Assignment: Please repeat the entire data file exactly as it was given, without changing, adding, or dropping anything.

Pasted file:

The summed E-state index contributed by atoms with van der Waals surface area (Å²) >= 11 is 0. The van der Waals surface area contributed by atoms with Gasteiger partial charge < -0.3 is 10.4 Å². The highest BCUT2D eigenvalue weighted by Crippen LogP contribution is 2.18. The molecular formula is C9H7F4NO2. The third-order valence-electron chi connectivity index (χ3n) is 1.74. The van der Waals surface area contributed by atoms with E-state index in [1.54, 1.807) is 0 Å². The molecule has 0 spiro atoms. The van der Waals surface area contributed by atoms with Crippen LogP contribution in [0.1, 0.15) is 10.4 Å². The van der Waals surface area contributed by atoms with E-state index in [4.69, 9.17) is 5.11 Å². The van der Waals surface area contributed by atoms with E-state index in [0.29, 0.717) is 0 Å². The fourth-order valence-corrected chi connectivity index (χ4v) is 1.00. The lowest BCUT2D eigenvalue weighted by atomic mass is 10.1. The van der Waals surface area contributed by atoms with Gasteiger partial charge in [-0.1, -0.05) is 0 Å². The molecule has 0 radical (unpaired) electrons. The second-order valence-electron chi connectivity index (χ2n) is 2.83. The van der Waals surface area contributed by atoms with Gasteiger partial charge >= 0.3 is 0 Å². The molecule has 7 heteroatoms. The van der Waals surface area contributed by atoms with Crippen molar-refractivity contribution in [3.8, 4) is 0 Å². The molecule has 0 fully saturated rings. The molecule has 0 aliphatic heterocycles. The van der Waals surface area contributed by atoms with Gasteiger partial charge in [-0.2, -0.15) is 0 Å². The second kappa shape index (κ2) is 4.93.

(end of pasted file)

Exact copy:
The summed E-state index contributed by atoms with van der Waals surface area (Å²) >= 11 is 0. The van der Waals surface area contributed by atoms with Gasteiger partial charge < -0.3 is 10.4 Å². The highest BCUT2D eigenvalue weighted by Crippen LogP contribution is 2.18. The molecular formula is C9H7F4NO2. The third-order valence-electron chi connectivity index (χ3n) is 1.74. The van der Waals surface area contributed by atoms with E-state index in [1.54, 1.807) is 0 Å². The molecule has 0 spiro atoms. The van der Waals surface area contributed by atoms with Crippen LogP contribution in [0.1, 0.15) is 10.4 Å². The van der Waals surface area contributed by atoms with E-state index in [4.69, 9.17) is 5.11 Å². The van der Waals surface area contributed by atoms with E-state index in [0.29, 0.717) is 0 Å². The fourth-order valence-corrected chi connectivity index (χ4v) is 1.00. The lowest BCUT2D eigenvalue weighted by atomic mass is 10.1. The van der Waals surface area contributed by atoms with Gasteiger partial charge in [-0.1, -0.05) is 0 Å². The molecule has 0 radical (unpaired) electrons. The second-order valence-electron chi connectivity index (χ2n) is 2.83. The van der Waals surface area contributed by atoms with Gasteiger partial charge >= 0.3 is 0 Å². The molecule has 7 heteroatoms. The van der Waals surface area contributed by atoms with Crippen molar-refractivity contribution in [3.8, 4) is 0 Å². The molecule has 0 fully saturated rings. The molecule has 0 aliphatic heterocycles. The van der Waals surface area contributed by atoms with Gasteiger partial charge in [-0.2, -0.15) is 0 Å². The second kappa shape index (κ2) is 4.93.